If you’re worried about moles on your skin, you’re not alone.
Many people come to dermatologists like Dr. Clayton Green, because they’re worried about whether their moles can become cancerous.
“Moles in and of themselves aren’t dangerous,” said Green, a Marshfield Clinic dermatologist. “Only a third of melanomas arise within preexisting moles.
A common mole is a small growth on the skin that is usually pink, tan or brown and has a distinct edge. Most American adults have at least one common mole, for no identifiable reason.
Like most dermatologists, Green uses ABCDE criteria to look for signs of early melanoma, the most aggressive skin cancer:
- Asymmetry, the shape of one half does not match the other half
- Border that is irregular with edges often ragged, notched or blurred
- Color that is uneven, with shades of different colors appearing
- Diameter, usually an increase in size to about ¼-inch wide
- Evolving, usually changing over the past few weeks or months
Green also adds an “F” for “funny looking,” a mole that doesn’t fit in with the rest.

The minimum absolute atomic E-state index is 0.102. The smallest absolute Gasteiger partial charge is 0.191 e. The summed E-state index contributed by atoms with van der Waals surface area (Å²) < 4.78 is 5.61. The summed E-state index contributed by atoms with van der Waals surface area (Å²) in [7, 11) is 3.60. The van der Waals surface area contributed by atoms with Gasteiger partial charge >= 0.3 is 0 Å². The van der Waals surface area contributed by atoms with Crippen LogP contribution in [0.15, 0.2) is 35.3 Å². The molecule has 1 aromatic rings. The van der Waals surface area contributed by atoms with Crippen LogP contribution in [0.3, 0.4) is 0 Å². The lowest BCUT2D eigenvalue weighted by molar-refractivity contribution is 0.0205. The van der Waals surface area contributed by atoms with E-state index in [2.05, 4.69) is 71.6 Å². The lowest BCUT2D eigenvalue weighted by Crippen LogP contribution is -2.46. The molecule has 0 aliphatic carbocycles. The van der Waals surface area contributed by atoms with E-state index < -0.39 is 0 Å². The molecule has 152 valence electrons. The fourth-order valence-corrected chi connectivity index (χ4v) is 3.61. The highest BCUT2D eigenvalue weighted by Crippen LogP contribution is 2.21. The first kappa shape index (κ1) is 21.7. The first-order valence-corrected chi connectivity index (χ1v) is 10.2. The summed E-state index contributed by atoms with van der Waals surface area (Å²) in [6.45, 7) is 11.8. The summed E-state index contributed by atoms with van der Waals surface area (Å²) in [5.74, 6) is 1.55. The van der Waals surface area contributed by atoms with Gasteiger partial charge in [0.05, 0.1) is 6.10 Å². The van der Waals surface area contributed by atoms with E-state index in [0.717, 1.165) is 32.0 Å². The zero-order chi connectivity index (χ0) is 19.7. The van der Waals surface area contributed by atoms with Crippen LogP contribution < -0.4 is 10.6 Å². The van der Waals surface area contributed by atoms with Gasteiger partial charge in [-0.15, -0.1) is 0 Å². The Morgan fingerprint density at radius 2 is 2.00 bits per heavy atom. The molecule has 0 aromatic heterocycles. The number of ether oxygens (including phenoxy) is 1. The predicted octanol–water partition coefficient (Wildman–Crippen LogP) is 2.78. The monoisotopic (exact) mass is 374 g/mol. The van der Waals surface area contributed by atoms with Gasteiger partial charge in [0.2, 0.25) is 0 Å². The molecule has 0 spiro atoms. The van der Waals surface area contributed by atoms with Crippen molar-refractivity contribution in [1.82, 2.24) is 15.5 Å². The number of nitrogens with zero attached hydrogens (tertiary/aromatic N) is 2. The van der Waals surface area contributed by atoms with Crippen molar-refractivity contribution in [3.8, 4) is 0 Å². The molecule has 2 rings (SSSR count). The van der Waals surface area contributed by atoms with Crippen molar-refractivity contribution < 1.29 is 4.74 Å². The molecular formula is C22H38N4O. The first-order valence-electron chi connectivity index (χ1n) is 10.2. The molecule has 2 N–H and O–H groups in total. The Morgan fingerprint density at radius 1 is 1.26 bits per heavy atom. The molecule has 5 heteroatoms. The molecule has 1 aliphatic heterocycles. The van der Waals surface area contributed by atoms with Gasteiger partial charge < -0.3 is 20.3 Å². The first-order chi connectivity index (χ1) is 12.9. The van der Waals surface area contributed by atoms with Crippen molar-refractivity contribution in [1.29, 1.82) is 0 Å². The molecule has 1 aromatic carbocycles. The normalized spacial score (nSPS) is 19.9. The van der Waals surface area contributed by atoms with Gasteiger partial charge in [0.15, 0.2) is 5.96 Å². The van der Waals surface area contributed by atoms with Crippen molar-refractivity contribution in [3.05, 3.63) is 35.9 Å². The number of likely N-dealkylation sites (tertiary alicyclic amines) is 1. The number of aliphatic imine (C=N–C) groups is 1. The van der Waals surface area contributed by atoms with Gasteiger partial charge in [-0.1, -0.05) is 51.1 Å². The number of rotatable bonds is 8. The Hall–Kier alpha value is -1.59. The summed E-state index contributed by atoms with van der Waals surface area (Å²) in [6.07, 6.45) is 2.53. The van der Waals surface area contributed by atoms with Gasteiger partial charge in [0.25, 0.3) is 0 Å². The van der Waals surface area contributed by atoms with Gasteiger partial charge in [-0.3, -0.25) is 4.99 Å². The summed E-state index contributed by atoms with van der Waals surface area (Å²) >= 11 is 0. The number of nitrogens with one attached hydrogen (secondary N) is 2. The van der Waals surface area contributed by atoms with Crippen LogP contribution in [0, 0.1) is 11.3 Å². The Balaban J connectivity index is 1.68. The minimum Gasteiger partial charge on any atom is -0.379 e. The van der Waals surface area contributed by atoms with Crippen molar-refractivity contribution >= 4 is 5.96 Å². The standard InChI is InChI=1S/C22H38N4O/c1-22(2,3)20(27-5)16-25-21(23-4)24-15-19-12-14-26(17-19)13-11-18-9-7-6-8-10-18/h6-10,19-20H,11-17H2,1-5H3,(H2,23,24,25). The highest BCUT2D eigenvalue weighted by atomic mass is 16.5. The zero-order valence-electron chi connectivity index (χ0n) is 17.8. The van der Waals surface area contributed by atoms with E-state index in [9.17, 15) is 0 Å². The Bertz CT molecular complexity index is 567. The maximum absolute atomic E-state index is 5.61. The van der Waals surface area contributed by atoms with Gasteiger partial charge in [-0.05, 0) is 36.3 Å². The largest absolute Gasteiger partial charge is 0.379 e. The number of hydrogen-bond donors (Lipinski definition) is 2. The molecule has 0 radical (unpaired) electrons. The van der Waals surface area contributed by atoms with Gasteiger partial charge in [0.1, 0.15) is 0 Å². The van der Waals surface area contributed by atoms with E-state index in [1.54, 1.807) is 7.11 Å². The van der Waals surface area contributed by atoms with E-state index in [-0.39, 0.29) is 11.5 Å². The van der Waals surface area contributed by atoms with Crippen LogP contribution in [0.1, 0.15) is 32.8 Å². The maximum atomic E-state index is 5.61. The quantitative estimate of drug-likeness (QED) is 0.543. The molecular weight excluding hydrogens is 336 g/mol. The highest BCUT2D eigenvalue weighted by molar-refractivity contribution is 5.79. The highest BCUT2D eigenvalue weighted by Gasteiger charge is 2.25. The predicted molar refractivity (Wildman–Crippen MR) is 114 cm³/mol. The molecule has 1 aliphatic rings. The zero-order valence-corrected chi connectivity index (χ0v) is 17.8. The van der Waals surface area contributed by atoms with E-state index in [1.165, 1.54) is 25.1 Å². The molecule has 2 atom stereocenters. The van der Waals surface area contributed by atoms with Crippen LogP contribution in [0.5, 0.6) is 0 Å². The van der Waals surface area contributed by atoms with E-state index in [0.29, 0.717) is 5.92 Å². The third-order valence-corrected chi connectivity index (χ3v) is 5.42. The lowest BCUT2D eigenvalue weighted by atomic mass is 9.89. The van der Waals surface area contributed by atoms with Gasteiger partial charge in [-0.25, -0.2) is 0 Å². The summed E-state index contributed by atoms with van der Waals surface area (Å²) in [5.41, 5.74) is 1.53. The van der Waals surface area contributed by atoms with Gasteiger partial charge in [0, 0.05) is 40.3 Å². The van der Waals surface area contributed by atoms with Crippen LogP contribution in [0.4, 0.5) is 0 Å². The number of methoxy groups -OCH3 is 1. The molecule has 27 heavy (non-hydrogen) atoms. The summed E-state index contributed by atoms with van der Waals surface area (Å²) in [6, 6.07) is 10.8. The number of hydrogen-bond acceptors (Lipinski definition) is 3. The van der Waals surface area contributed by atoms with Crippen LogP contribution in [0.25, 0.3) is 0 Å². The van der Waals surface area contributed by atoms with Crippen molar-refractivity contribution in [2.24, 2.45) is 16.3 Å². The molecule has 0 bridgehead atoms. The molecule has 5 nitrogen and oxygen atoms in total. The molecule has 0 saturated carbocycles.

“Often the funny-looking ones are how melanomas are spotted,” he said, but overall very few moles become cancerous. The more moles a person has, the greater the risk of melanoma so he monitors patients who have 100 or more moles.
“Moles are a big reason patients come to see me because of concerns about changes in size or color,” he said. “Patients often want moles removed for cosmetic reasons when they dislike their appearance. It’s not uncommon for moles to get irritated or bleed for a variety of reasons.”
Sun protection helps
Dermatologists don’t normally suggest removing moles unless they are causing problems or have abnormal features. People with a large number of moles should be especially diligent about protecting their skin from the sun. And remember, continued tanning or burning increases the chance of developing melanoma.
You can learn more about the signs and symptoms of moles from the American Academy of Dermatology.
Talk with your doctor or dermatologist if you’re concerned about changes in mole sizes or color.
“Anyone seeing a dermatologist for the first time for any reason should have a total body skin exam, as we may find a skin cancer that they did not notice,” Green said.[button-watermelon url=”https://www.marshfieldclinic.org/appointments” target=”_self” position=”left”]MAKE AN APPOINTMENT[/button-watermelon]